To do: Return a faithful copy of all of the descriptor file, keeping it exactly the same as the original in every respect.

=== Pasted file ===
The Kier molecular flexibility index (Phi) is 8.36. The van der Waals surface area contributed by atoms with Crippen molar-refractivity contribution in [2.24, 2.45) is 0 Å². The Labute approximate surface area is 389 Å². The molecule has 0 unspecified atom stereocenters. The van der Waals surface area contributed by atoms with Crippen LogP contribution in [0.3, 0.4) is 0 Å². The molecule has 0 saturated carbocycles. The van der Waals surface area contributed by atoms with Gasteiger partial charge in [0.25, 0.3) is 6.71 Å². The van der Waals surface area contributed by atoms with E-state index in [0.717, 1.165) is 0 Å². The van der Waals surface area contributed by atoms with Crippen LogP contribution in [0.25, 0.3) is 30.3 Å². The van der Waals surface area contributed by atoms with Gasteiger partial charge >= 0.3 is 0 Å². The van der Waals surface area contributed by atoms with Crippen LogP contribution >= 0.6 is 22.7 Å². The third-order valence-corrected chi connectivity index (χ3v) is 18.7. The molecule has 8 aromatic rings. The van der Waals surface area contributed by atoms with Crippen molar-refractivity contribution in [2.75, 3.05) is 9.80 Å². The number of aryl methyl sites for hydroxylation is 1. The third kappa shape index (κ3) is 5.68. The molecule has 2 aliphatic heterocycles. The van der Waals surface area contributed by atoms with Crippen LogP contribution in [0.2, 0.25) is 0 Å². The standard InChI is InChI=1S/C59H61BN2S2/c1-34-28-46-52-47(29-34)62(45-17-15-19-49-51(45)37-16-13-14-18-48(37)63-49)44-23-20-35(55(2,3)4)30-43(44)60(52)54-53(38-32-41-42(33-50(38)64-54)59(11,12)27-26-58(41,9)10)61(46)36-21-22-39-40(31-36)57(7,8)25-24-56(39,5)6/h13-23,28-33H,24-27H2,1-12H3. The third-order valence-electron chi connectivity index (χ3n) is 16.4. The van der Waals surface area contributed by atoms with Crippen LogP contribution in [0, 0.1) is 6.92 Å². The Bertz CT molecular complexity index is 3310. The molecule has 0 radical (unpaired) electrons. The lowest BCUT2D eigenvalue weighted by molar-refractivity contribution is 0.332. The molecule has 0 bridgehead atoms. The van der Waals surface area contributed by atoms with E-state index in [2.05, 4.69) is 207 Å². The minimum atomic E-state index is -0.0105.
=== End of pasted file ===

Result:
The Kier molecular flexibility index (Phi) is 8.36. The van der Waals surface area contributed by atoms with Crippen molar-refractivity contribution in [2.24, 2.45) is 0 Å². The Labute approximate surface area is 389 Å². The molecule has 0 unspecified atom stereocenters. The van der Waals surface area contributed by atoms with Crippen LogP contribution in [0.3, 0.4) is 0 Å². The molecule has 0 saturated carbocycles. The van der Waals surface area contributed by atoms with Gasteiger partial charge in [0.25, 0.3) is 6.71 Å². The van der Waals surface area contributed by atoms with E-state index in [0.717, 1.165) is 0 Å². The van der Waals surface area contributed by atoms with Crippen LogP contribution in [0.25, 0.3) is 30.3 Å². The van der Waals surface area contributed by atoms with Gasteiger partial charge >= 0.3 is 0 Å². The van der Waals surface area contributed by atoms with Crippen LogP contribution >= 0.6 is 22.7 Å². The third-order valence-corrected chi connectivity index (χ3v) is 18.7. The molecule has 8 aromatic rings. The van der Waals surface area contributed by atoms with Crippen molar-refractivity contribution in [2.75, 3.05) is 9.80 Å². The number of aryl methyl sites for hydroxylation is 1. The third kappa shape index (κ3) is 5.68. The molecule has 2 aliphatic heterocycles. The van der Waals surface area contributed by atoms with Crippen LogP contribution in [0.2, 0.25) is 0 Å². The standard InChI is InChI=1S/C59H61BN2S2/c1-34-28-46-52-47(29-34)62(45-17-15-19-49-51(45)37-16-13-14-18-48(37)63-49)44-23-20-35(55(2,3)4)30-43(44)60(52)54-53(38-32-41-42(33-50(38)64-54)59(11,12)27-26-58(41,9)10)61(46)36-21-22-39-40(31-36)57(7,8)25-24-56(39,5)6/h13-23,28-33H,24-27H2,1-12H3. The third-order valence-electron chi connectivity index (χ3n) is 16.4. The van der Waals surface area contributed by atoms with Crippen LogP contribution in [0, 0.1) is 6.92 Å². The Bertz CT molecular complexity index is 3310. The molecule has 0 radical (unpaired) electrons. The lowest BCUT2D eigenvalue weighted by molar-refractivity contribution is 0.332. The molecule has 0 bridgehead atoms. The van der Waals surface area contributed by atoms with E-state index in [2.05, 4.69) is 207 Å². The minimum atomic E-state index is -0.0105.